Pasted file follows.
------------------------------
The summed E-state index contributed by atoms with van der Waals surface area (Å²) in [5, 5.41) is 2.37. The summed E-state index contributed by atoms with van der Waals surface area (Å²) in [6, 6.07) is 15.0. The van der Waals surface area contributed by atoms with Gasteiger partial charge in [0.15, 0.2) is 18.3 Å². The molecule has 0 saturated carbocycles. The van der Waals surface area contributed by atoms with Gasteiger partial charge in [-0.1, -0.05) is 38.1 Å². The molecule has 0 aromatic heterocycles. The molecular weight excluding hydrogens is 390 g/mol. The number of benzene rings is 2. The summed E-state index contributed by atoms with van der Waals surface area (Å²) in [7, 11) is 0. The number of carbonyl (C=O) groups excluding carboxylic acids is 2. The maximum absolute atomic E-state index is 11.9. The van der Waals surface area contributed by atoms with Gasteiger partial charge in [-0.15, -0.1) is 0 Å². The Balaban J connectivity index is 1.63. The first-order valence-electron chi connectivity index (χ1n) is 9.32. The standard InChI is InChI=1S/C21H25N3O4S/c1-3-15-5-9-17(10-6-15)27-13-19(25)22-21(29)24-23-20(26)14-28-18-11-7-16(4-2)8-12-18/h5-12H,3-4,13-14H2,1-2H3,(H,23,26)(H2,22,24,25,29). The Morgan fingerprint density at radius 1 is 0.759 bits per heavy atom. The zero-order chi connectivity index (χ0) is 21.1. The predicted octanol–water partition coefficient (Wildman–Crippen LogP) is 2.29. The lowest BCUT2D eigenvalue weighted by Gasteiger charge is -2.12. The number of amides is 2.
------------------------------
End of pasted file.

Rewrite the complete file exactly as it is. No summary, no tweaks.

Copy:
The summed E-state index contributed by atoms with van der Waals surface area (Å²) in [5, 5.41) is 2.37. The summed E-state index contributed by atoms with van der Waals surface area (Å²) in [6, 6.07) is 15.0. The van der Waals surface area contributed by atoms with Gasteiger partial charge in [0.15, 0.2) is 18.3 Å². The molecule has 0 saturated carbocycles. The van der Waals surface area contributed by atoms with Gasteiger partial charge in [-0.1, -0.05) is 38.1 Å². The molecule has 0 aromatic heterocycles. The molecular weight excluding hydrogens is 390 g/mol. The number of benzene rings is 2. The summed E-state index contributed by atoms with van der Waals surface area (Å²) in [7, 11) is 0. The number of carbonyl (C=O) groups excluding carboxylic acids is 2. The maximum absolute atomic E-state index is 11.9. The van der Waals surface area contributed by atoms with Gasteiger partial charge in [-0.15, -0.1) is 0 Å². The Balaban J connectivity index is 1.63. The first-order valence-electron chi connectivity index (χ1n) is 9.32. The standard InChI is InChI=1S/C21H25N3O4S/c1-3-15-5-9-17(10-6-15)27-13-19(25)22-21(29)24-23-20(26)14-28-18-11-7-16(4-2)8-12-18/h5-12H,3-4,13-14H2,1-2H3,(H,23,26)(H2,22,24,25,29). The Morgan fingerprint density at radius 1 is 0.759 bits per heavy atom. The zero-order chi connectivity index (χ0) is 21.1. The predicted octanol–water partition coefficient (Wildman–Crippen LogP) is 2.29. The lowest BCUT2D eigenvalue weighted by Gasteiger charge is -2.12. The number of amides is 2.